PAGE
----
"There aren't going to be hearings on them any time soon, but they are important place holders — keeping the issues in front of voters," says Morgan Fox, spokesman for the Washington, D.C.-based Marijuana Policy Project.

"It will be very difficult for the federal government to enforce its own marijuana laws if over half the states have deregulated it or if more than half the population supports deregulation," he says. Ohio could be state No. 17. "We think we will have half the population before we have half the states," adds Fox, who hails from Olmsted Falls and is a graduate of Case Western Reserve University.

To that end, it doesn't matter which initiative winds up before Ohio voters, says Fox. "But with the political climate in Ohio, it's more likely that the voters would approve the more restrictive measure."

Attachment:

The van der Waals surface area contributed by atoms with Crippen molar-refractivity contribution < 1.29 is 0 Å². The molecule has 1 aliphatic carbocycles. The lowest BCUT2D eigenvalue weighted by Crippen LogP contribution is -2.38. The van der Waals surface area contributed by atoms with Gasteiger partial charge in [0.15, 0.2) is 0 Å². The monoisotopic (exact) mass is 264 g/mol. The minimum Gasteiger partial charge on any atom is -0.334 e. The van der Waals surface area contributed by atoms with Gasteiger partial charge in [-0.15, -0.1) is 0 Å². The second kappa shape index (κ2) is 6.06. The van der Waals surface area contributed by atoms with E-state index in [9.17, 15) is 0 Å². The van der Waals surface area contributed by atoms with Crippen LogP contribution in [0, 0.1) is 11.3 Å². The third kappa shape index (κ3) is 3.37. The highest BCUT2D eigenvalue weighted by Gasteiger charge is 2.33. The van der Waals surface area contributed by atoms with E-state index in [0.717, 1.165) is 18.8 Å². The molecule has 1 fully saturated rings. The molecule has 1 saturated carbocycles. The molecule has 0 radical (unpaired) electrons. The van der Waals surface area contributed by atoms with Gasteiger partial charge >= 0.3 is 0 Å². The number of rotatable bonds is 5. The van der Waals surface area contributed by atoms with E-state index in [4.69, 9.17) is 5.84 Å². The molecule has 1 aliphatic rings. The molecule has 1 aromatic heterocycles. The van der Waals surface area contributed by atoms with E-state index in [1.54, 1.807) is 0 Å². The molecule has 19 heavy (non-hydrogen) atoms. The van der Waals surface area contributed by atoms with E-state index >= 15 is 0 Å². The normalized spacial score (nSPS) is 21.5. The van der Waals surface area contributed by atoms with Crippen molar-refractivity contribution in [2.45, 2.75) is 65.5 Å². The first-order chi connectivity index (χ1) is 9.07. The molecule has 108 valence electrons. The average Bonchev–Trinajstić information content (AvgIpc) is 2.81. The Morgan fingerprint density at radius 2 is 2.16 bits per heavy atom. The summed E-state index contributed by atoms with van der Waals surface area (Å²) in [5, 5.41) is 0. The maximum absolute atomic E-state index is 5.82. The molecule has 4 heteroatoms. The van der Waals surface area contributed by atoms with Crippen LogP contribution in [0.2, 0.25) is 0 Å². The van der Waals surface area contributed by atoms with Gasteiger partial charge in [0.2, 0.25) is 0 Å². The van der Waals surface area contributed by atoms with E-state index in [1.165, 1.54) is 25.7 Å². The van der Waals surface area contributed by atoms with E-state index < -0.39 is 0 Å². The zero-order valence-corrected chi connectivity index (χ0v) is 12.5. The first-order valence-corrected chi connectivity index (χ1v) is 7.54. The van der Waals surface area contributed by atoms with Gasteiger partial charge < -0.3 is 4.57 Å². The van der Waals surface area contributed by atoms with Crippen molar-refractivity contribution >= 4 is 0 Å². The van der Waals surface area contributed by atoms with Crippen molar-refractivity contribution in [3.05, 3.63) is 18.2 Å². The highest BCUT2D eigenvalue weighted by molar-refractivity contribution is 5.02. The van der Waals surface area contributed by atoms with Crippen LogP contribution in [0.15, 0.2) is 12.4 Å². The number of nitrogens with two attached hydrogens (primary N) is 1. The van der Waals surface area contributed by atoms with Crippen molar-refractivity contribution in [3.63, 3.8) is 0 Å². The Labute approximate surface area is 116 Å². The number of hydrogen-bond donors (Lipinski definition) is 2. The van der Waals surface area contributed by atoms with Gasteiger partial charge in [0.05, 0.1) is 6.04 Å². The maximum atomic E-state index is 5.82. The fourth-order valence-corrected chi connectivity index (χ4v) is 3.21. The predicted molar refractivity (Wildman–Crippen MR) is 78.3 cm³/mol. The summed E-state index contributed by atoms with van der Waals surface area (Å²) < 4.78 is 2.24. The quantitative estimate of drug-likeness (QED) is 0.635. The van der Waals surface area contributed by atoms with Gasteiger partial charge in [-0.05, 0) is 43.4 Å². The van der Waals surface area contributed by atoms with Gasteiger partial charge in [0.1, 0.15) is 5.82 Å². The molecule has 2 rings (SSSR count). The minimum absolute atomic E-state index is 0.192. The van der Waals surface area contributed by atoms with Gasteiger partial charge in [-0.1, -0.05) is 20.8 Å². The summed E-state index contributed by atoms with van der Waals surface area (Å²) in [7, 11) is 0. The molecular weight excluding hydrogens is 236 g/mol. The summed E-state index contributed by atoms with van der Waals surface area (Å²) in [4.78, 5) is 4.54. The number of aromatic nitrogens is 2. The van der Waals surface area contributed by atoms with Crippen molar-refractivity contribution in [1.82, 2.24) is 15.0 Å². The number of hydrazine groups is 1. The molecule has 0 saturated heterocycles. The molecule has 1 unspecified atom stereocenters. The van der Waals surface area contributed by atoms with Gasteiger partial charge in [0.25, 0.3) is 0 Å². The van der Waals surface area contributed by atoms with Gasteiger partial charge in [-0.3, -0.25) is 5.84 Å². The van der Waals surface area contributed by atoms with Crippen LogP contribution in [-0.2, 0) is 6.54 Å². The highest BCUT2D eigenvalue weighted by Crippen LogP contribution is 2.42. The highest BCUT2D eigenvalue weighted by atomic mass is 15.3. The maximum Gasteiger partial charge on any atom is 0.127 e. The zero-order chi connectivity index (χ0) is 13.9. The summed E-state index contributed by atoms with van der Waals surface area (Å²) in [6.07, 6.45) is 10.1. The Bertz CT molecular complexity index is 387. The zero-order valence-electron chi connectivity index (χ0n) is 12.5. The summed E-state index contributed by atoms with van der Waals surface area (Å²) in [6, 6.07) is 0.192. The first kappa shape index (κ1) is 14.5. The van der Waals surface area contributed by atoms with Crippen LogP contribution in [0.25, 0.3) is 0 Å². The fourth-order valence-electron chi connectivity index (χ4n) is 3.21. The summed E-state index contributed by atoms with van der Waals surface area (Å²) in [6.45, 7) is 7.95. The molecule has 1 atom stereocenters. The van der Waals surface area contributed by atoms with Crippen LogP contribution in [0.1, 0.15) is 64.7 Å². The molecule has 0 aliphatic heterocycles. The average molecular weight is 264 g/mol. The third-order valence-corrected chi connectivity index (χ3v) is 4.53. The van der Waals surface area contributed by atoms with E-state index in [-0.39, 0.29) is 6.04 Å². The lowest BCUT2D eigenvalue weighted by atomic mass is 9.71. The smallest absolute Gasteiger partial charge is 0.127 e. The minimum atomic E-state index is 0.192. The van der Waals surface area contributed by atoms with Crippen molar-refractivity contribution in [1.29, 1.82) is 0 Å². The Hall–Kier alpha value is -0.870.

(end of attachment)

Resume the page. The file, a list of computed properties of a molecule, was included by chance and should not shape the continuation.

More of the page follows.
The more restrictive Treatment Amendment mimics medical marijuana laws passed in other states and is similar to the bills that have failed to clear the Ohio legislature for the past eight years. Patients with a diagnosis from an approved list of ailments, a doctor's written recommendation, and who register with the Ohio Department of Health could possess 3.5 ounces of pot and grow 12 plants for personal use without worrying about the misdemeanor charge that now hangs over their heads. Registered cultivators could grow and dispense enough MJ for eight patients.